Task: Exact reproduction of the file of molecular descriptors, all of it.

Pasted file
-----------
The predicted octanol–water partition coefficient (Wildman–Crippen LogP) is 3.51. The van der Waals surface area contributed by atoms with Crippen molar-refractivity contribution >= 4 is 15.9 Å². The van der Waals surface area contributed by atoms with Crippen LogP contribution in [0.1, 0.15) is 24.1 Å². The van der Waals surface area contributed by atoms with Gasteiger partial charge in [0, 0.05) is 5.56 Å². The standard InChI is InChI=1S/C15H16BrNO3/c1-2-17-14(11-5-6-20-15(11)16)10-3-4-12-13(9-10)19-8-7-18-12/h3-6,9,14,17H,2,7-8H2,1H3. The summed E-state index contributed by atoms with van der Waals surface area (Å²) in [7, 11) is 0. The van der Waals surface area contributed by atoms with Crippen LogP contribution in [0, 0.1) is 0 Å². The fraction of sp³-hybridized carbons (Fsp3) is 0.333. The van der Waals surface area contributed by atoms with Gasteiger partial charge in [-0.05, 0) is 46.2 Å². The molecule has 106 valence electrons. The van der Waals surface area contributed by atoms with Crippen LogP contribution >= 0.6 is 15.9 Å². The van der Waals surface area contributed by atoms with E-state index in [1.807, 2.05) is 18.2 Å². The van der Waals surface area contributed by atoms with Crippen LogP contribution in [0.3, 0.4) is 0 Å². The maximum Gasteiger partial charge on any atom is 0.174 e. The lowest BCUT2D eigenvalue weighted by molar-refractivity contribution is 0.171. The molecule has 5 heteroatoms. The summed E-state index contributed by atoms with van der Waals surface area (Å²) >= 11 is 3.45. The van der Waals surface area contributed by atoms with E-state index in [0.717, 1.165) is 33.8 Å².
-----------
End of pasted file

The predicted octanol–water partition coefficient (Wildman–Crippen LogP) is 3.51. The van der Waals surface area contributed by atoms with Crippen molar-refractivity contribution >= 4 is 15.9 Å². The van der Waals surface area contributed by atoms with Crippen LogP contribution in [0.1, 0.15) is 24.1 Å². The van der Waals surface area contributed by atoms with Gasteiger partial charge in [0, 0.05) is 5.56 Å². The standard InChI is InChI=1S/C15H16BrNO3/c1-2-17-14(11-5-6-20-15(11)16)10-3-4-12-13(9-10)19-8-7-18-12/h3-6,9,14,17H,2,7-8H2,1H3. The summed E-state index contributed by atoms with van der Waals surface area (Å²) in [7, 11) is 0. The van der Waals surface area contributed by atoms with Crippen LogP contribution in [0, 0.1) is 0 Å². The fraction of sp³-hybridized carbons (Fsp3) is 0.333. The van der Waals surface area contributed by atoms with Gasteiger partial charge in [-0.05, 0) is 46.2 Å². The molecule has 106 valence electrons. The van der Waals surface area contributed by atoms with Crippen LogP contribution >= 0.6 is 15.9 Å². The van der Waals surface area contributed by atoms with E-state index in [1.807, 2.05) is 18.2 Å². The van der Waals surface area contributed by atoms with Crippen LogP contribution in [0.3, 0.4) is 0 Å². The maximum Gasteiger partial charge on any atom is 0.174 e. The lowest BCUT2D eigenvalue weighted by molar-refractivity contribution is 0.171. The molecule has 5 heteroatoms. The summed E-state index contributed by atoms with van der Waals surface area (Å²) >= 11 is 3.45. The van der Waals surface area contributed by atoms with E-state index in [0.717, 1.165) is 33.8 Å².